Your student is definitely not the first student to experience homesickness, and by sharing what they are going through with others, they will begin to adjust to their new "home." There are several options available at Aquinas to assist with that adjustment. Your student might start by talking to their RA or Area Coordinator, Campus Ministry, someone in the counseling center or a faculty advisor. In most cases homesickness passes quickly and soon your student will become so involved their courses, making friends and doing other activities that they forgot those initial uncomfortable feelings.

Can I call the Vice President for Student Affairs or the Dean of Students if my student has a problem on campus?
Yes! Our offices are a resource for students and parents. Please keep in mind that our goal is to team with parents as we encourage students to take responsibility for resolving their own problems and issues. We believe that it is best for students to make the initial contact but understand that sometimes that may not happen. We are happy to listen, offer suggestions and to strategize with you to find the best ways to support your student.

If your questions involve any of your student's official records, your student must give us written permission to discuss those records with you. Once a student turns 18 or attends an institution of post-secondary education, the Family Educational Rights and Privacy Act (FERPA) legally transfers the rights that parents or legal guardians had in elementary or secondary school to their college students.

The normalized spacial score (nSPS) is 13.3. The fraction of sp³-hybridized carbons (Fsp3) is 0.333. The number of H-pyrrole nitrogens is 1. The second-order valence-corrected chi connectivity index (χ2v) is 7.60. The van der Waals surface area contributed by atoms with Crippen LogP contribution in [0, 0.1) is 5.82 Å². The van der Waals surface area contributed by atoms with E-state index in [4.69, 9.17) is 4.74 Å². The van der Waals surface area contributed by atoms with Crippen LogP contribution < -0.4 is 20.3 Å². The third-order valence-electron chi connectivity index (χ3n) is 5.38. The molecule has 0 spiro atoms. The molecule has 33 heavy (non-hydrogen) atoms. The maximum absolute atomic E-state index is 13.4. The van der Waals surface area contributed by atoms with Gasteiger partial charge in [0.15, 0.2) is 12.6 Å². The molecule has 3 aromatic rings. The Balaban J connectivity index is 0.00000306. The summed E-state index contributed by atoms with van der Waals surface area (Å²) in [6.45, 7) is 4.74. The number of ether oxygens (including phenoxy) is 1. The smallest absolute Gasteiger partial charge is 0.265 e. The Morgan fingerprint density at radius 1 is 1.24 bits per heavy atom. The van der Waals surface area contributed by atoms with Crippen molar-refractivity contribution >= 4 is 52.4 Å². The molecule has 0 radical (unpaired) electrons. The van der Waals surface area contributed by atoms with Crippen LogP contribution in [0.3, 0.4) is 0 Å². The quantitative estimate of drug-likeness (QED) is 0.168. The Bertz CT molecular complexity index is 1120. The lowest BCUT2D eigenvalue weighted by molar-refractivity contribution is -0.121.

My student is undecided and is worried about not having a clue about selecting a major. What do you recommend?
Students often question their initial academic and career interests and struggle with finding a new direction during the first year or two. While this can be frustrating, it is a very normal part of the college experience. In fact, at least 50% of all college students change their majors at least once during their four years. Knowing this, can be reassuring for undecided students and their parents alike. The Advantage Center is a great resource when it comes to helping students work through important life choices.

I heard Proposal 1 passed in the state of Michigan. How does that affect students on campus?
On Nov. 6, 2018, Michigan voters passed Proposal 1, legalizing personal possession and use of marijuana by persons 21 years of age or older. Although the proposal passed, under federal law, possession, use and distribution of marijuana remains illegal. Aquinas College receives federal funding that provides financial aid to students. Therefore, the College must comply with federal laws such as the Controlled Substances Act and the Drug Free Schools and Communities Act Amendment of 1989 as well as the College’s Student Conduct Code, which remains unchanged. The Student Conduct Code prohibits the possession, use, sale or distribution of marijuana in any form on College premises or property controlled by the College. Additionally, the College has a tobacco-free campus policy. For more information, please read the [letter] that was emailed to all registered students. If you have additional questions, please contact the Student Affairs office or Counseling, Health and Wellness.

>Read the full letter sent to students on this topic.